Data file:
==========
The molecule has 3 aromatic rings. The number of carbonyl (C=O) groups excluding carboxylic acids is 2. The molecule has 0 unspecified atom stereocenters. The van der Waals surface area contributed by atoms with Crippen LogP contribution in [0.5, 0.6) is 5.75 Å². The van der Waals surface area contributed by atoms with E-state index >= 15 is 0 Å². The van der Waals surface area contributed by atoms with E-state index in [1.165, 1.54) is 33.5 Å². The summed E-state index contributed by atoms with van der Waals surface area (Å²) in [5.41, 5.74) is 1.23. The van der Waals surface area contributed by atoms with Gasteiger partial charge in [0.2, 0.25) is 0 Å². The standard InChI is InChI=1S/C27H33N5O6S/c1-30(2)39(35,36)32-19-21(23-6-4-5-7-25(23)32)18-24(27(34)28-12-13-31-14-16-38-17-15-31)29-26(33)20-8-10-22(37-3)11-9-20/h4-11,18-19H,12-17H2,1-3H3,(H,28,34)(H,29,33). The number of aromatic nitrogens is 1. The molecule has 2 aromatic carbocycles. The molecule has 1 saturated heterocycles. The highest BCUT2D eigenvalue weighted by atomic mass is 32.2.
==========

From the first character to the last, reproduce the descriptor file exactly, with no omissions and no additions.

The molecule has 3 aromatic rings. The number of carbonyl (C=O) groups excluding carboxylic acids is 2. The molecule has 0 unspecified atom stereocenters. The van der Waals surface area contributed by atoms with Crippen LogP contribution in [0.5, 0.6) is 5.75 Å². The van der Waals surface area contributed by atoms with E-state index >= 15 is 0 Å². The van der Waals surface area contributed by atoms with E-state index in [1.165, 1.54) is 33.5 Å². The summed E-state index contributed by atoms with van der Waals surface area (Å²) in [5.41, 5.74) is 1.23. The van der Waals surface area contributed by atoms with Gasteiger partial charge in [0.2, 0.25) is 0 Å². The standard InChI is InChI=1S/C27H33N5O6S/c1-30(2)39(35,36)32-19-21(23-6-4-5-7-25(23)32)18-24(27(34)28-12-13-31-14-16-38-17-15-31)29-26(33)20-8-10-22(37-3)11-9-20/h4-11,18-19H,12-17H2,1-3H3,(H,28,34)(H,29,33). The number of aromatic nitrogens is 1. The molecule has 2 aromatic carbocycles. The molecule has 1 saturated heterocycles. The highest BCUT2D eigenvalue weighted by atomic mass is 32.2.